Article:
Rumor: the GeForce GTX 1050 will arrive in mid-October

Benchlife.info is reporting that Nvidia will be answering AMD's Radeon RX 460 with a Pascal-powered GeForce GTX 1050. If that site's sources are correct, the new GP107 chip on this card includes 768 stream processors across six Pascal SMs. A 128-bit path to 4GB of GDDR5 memory runs at 7GT/sec, giving the card as much as 112GB/sec of memory bandwidth. If Benchlife's GPU-Z screenshot is correct, the card will have 32 ROPs and 64 texturing units. The card may run at 1316MHz base and 1380MHz boost clocks.

Source: Benchlife.info

If Benchlife's information is correct, the GTX 1050 will have the same number of stream processors as the cut-down GM206 chip in the GTX 950. It'll just run much faster. It's also getting 25% more ROPs and texturing units than the Maxwell part before it. While this rumored GTX 1050 might take over the GTX 750 Ti's place in the product stack, it's quite a bit more capable than that mini-Maxwell. We'd expect this part to deliver performance somewhere between that of a GTX 950 and a GTX 960.

The rumored GTX 1050's 75W board power puts it in direct competition with the Radeon RX 460 that we reviewed not long ago. If these rumors are correct, the GTX 1050 will have twice as many ROPs as the Radeon and slightly more texturing resources. Beyond that, the two cards are pretty closely matched on paper. Expect a contentious battle in the budget graphics space if (or when) the GTX 1050 actually breaks cover.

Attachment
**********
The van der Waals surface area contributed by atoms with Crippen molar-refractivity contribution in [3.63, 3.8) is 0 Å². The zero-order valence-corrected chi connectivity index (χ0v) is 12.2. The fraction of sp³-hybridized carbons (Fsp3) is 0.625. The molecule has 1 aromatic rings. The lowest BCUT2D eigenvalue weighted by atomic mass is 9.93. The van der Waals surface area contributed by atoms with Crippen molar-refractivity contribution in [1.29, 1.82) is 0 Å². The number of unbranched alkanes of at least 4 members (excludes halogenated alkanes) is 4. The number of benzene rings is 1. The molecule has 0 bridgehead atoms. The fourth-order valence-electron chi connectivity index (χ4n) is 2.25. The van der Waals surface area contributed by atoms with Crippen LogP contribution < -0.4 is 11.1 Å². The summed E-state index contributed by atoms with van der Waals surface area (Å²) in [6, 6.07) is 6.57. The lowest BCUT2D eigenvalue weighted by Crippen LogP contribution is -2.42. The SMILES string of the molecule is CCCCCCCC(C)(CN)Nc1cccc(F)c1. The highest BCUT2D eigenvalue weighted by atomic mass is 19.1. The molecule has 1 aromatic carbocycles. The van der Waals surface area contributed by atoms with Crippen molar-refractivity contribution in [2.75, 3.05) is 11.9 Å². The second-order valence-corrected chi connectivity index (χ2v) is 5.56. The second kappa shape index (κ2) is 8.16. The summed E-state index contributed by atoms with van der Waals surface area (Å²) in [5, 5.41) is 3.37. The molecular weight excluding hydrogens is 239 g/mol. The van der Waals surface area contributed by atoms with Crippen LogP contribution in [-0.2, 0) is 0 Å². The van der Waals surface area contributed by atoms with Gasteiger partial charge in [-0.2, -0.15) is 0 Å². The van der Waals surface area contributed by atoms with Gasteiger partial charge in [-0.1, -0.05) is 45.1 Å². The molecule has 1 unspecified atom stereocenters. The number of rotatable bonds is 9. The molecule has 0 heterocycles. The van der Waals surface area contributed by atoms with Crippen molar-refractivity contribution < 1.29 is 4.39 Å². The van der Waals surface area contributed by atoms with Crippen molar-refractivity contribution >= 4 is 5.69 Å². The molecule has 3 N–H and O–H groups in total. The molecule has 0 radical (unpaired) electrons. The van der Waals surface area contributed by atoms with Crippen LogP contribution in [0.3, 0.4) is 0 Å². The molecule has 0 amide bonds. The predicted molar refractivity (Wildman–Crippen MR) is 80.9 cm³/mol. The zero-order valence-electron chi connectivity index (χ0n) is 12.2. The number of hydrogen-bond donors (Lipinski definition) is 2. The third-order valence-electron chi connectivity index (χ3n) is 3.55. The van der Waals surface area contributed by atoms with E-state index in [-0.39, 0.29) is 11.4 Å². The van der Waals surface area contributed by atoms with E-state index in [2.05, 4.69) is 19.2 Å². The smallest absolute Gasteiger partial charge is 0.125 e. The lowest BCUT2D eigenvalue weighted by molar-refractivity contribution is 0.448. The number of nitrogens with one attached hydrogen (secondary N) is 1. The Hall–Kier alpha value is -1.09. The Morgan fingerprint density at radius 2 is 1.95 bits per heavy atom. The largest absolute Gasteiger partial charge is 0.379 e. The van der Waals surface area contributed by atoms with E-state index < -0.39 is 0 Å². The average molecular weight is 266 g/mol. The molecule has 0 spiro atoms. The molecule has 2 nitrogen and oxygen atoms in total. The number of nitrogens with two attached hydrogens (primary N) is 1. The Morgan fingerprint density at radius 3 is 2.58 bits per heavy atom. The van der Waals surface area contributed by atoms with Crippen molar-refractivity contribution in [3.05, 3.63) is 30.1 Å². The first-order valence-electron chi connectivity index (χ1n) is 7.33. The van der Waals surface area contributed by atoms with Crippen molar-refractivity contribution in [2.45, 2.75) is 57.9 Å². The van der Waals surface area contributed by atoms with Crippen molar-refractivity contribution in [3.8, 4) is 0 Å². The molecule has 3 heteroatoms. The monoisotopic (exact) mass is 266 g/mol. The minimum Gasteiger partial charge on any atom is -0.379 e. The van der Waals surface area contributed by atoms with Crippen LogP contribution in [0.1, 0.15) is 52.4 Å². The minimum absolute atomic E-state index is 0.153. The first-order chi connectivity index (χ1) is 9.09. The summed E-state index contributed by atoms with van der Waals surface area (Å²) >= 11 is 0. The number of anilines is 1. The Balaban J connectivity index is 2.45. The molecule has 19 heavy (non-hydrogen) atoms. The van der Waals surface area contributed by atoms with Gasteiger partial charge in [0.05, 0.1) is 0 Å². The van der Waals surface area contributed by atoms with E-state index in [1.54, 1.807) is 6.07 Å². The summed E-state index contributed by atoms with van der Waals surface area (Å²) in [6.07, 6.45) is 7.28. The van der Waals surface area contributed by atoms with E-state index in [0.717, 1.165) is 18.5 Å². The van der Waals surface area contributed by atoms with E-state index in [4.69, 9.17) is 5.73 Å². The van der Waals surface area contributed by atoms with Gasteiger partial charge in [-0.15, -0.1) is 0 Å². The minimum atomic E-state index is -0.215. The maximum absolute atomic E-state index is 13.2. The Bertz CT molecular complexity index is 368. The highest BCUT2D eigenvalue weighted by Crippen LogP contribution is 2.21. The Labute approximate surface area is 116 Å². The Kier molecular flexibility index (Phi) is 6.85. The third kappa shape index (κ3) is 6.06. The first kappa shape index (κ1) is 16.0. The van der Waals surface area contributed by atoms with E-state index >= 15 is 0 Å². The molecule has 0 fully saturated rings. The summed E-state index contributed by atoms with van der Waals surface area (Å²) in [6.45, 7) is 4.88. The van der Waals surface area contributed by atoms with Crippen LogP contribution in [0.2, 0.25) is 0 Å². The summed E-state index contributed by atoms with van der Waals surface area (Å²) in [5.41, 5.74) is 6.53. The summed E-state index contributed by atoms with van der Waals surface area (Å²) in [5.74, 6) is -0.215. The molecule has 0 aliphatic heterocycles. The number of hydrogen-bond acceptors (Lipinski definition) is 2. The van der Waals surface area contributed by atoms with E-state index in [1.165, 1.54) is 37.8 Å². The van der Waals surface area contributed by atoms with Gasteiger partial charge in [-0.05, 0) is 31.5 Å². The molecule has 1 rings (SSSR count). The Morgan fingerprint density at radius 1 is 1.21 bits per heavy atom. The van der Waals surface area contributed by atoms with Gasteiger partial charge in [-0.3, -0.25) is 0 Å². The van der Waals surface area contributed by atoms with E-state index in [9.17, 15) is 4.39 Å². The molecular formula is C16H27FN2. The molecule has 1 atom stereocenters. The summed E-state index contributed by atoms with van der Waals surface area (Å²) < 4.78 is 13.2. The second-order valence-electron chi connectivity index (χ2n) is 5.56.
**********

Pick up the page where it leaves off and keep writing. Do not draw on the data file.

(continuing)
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    • DragonDaddyBear
    • 3 years ago

    If the rumors/leaks are true then this does not bode well for the inevitable comparison between the GTX 1050 and the RX460. The RX460 got its clock cleaned by hotter-clocked GTX 950’s. But was the RX460 not fully enabled? I hope AMD has something in the works because the RX460 doesn’t look good if the Green Team decides to price the GTX 1050 competitively.

      • DoomGuy64
      • 3 years ago

      Keyword being priced competitively. Doubt we’ll see that, because since when.

      The only good thing here is that it finally seems like a decent low end nvidia card that is capable of playing games @ 1080p. The catch is that if it sells for $200, the 4gb 470 would be a better buy. I don’t think this card is competing with the 460, nor will it be priced against the 460.